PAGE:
West Midlands Mayoralty: Byrne, Baby, Byrne

By Laura Griffiths

Prior to us knowing the full scale of the COVID-19 pandemic, which resulted in delays to democracy, Labour members in the West Midlands finally selected their candidate for the West Midlands Combined Authority (WMCA) mayoral election just three months before polling day in 2020. Using a preferential system, similar to procedure used for the Mayoral vote on 6 May, Liam Byrne MP was selected by Labour members across the West Midlands on second preferences.

Having three months of campaign time to win an election where you are not the incumbent, was an immeasurably tall order for any candidate. However, the postponement of the 2020 election cycle has afforded Byrne valuable extra campaigning time to hone his message and target his key supporters. Against the context of the COVID-19 pandemic, all candidates are competing against a drastically different set of circumstances, as they seek to win the West Midlands mayoralty.

So who is Liam Byrne and what does he stand for?

First elected as the Member of Parliament for Birmingham Hodge Hill in a by-election in July 2004, Byrne was the most widely known contender vying to be Labour’s West Midlands Mayoral candidate. Endorsed by the likes of former Prime Minister Gordon Brown, then-Shadow Chancellor John McDonnell MP and early Labour leadership candidate, Jess Phillips MP, Mr Byrne had the most trade unions and affiliate organisations supporting him in his candidacy.

The most politically experienced candidate in the field for Labour, Byrne held the role of Shadow Digital Minister until Sir Keir Starmer became Leader of the Labour Party in April 2020 and has served under four Labour leaders: Corbyn, Miliband, Brown and Blair. Famously departing his ministerial role as Chief Secretary to the Treasury with the ‘no money’ note in 2010, Byrne was the first Minister for the West Midlands under Gordon Brown’s premiership.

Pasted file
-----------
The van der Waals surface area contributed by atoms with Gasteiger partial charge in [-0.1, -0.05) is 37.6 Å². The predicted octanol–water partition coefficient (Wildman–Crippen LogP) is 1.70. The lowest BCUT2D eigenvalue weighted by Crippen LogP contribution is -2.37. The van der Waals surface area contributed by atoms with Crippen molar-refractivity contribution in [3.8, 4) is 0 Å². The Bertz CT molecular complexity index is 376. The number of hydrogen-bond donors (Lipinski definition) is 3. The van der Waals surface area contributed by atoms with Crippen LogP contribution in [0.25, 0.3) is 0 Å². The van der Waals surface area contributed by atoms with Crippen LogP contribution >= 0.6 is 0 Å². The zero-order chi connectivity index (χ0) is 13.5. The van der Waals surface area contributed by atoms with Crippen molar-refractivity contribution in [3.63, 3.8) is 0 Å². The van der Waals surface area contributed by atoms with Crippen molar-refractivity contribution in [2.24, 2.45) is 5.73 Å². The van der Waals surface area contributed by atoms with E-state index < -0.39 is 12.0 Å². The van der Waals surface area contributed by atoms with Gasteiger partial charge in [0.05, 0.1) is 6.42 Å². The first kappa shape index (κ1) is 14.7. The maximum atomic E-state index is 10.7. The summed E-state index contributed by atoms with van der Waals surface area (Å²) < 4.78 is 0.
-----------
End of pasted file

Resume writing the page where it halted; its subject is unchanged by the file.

Given his role as Member of Parliament, Byrne has an edge over Andy Street in being able to ask questions to the Ministry of Housing, Communities and Local Government on funding for house building in the West Midlands, in a way his fellow parliamentary colleague and Mayoral Candidate for West Yorkshire, Tracy Brabin MP, also can.

Launching with a manifesto of “radical compassion”, elements of his manifesto transfer from different wings of the Labour Party, such as the ‘Green New Deal’ instituted under Jeremy Corbyn, or his commitment to ending homelessness, a problem that was greatly improved under the years of Blair but has now become a rapidly escalating issue across the WMCA once more. When it comes to homelessness, there is a personal element to this as well – many people who are homeless or at risk of this status have additional complex needs such as alcoholism, which Byrne’s own father died from, or mental health issues. Byrne has blended the history of ideas in the Labour movement well within his manifesto through a zero-carbon revolution that could lift families out of fuel poverty, green housebuilding, and decarbonising transport.

Byrne is also incredibly knowledgeable on economics and business which will be vital in terms of bringing much needed investment and infrastructure across the West Midlands. An early champion of the New Street development, he has raised questions about rail devolution in relation to the West Midlands franchise. Moreover, he is concerned with jobs in the area that relate to the ongoing delays of HS2, but wants to provide a transport system with better connectivity across the West Midlands.

Additional issues which have become more explicit for Byrne during this pandemic have been those relating to employment, an increasingly pertinent focus given the economic impact COVID-19 has had on both an individual and national level. Byrne is a leading voice on the Alliance for Full Employment alongside former Prime Minister Gordon Brown, and is advocating for the 2022 Commonwealth Games, where the West Midlands will be put on the global stage, to pay the living wage.

Given his passion for digital and experience as a Shadow Digital Minister, this could be advantageous to his campaign over the last year due to the limitations that have been put in place on more traditional forms of campaigning.

With a narrow majority of some 3,000 votes for the Conservative incumbent Andy Street, this West Midlands mayoral election may be one to watch.